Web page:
H. Executive Order 13211: Actions Concerning Regulations That Significantly Affect Energy Supply, Distribution, or Use

This action is not subject to Executive Order 13211 (66 FR 18355 (May 22, 2001)) because it is not a significant regulatory action under Executive Order 12866.

I. National Technology Transfer Advancement Act

Section 12(d) of the National Technology Transfer and Advancement Act of 1995 (“NTTAA”), Public Law 104-113, section 12(d) (15 U.S.C. 272 note) directs EPA to use voluntary consensus standards in its regulatory activities unless to do so would be inconsistent with applicable law or otherwise impractical. Voluntary consensus standards are technical standards (e.g., materials specifications, test methods, sampling procedures, and business practices) that are developed or adopted by voluntary consensus standards bodies. The NTTAA directs EPA to provide Congress, through OMB, explanations when the Agency decides not to use available and applicable voluntary consensus standards.

This proposed rule involves technical standards. EPA will adopt ASTM standards as described in Units II.A, and II.B of the SUPPLEMENTARY INFORMATION section of this document. All technical standards included in today's rule are standards developed by ASTM, a voluntary consensus standards body, and thus raises no issues under the NTTAA. The ASTM standards in today's action may be obtained from Start Printed Page 74408ASTM International at 100 Barr Harbor Drive, P.O. Box C700, West Conshohocken, PA 19428-2959, 610-832-9585 (phone), 610-832-9555 (fax), or service@astm.org (e-mail); or through the ASTM Web site (http://www.astm.org).

J. Executive Order 12898: Federal Actions To Address Environmental Justice and Minority Populations and Low-Income Populations

Executive Order (EO) 12898 (59 FR 7629 (Feb. 16, 1994)) establishes federal executive policy on environmental justice. Its main provision directs federal agencies, to the greatest extent practicable and permitted by law, to make environmental justice part of their mission by identifying and addressing, as appropriate, disproportionately high and adverse human health or environmental effects of their programs, policies, and activities on minority populations and low-income populations in the United States.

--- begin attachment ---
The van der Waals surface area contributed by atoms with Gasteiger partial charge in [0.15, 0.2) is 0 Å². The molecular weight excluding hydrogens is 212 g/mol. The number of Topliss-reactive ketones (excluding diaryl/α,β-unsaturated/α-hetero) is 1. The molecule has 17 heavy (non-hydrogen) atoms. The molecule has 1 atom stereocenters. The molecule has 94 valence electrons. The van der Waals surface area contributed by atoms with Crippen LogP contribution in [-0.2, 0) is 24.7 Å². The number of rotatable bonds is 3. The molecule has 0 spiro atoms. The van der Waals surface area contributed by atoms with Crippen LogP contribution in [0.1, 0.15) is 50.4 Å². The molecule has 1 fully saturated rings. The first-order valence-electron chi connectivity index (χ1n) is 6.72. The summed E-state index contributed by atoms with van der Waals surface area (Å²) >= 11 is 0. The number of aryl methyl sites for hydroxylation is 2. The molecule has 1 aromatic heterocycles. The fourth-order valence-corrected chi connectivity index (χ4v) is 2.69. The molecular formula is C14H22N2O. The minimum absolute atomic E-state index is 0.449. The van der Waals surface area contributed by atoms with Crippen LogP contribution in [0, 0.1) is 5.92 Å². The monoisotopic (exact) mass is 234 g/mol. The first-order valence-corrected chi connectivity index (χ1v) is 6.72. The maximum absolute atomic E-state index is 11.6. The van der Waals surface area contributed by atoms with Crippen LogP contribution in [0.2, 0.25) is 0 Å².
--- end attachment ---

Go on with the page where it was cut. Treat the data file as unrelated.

EPA has determined that this proposed rule will not have disproportionately high and adverse human health or environmental effects on minority or low-income populations because it does not affect the level of protection provided to human health or the environment. All of the test method updates in this direct final rule will improve the performance and/or utilization by industry of the test methods. The allowance of ASTM D6500-05 will provide additional flexibility to the regulated community in meeting olefins in gasoline testing requirements. This proposed rule amendment does not relax control measures on sources regulated by the rule and therefore will not cause emission increases from these sources.

IV. Statutory Provisions and Legal Authority

Statutory authority for today's proposed rule comes from sections 211(c), 211(i) and 211(k) of the CAA (42 U.S.C. 7545(c) and (k)). Section 211(c) and 211(i) allow EPA to regulate fuels that contribute to air pollution which endangers public health or welfare, or which impairs emission control equipment. Section 211(k) prescribes requirements for RFG and CG and requires EPA to promulgate regulations establishing these requirements. Additional support for the fuels controls in today's proposed rule comes from sections 114(a) and 301(a) of the CAA.

Start List of Subjects

List of Subjects in 40 CFR Part 80

End List of Subjects Start Signature

Dated: November 13, 2008.

Stephen L. Johnson,

Administrator.

End Signature End Supplemental Information

Footnotes

[FR Doc. E8-28372 Filed 12-5-08; 8:45 am]

BILLING CODE 6560-50-P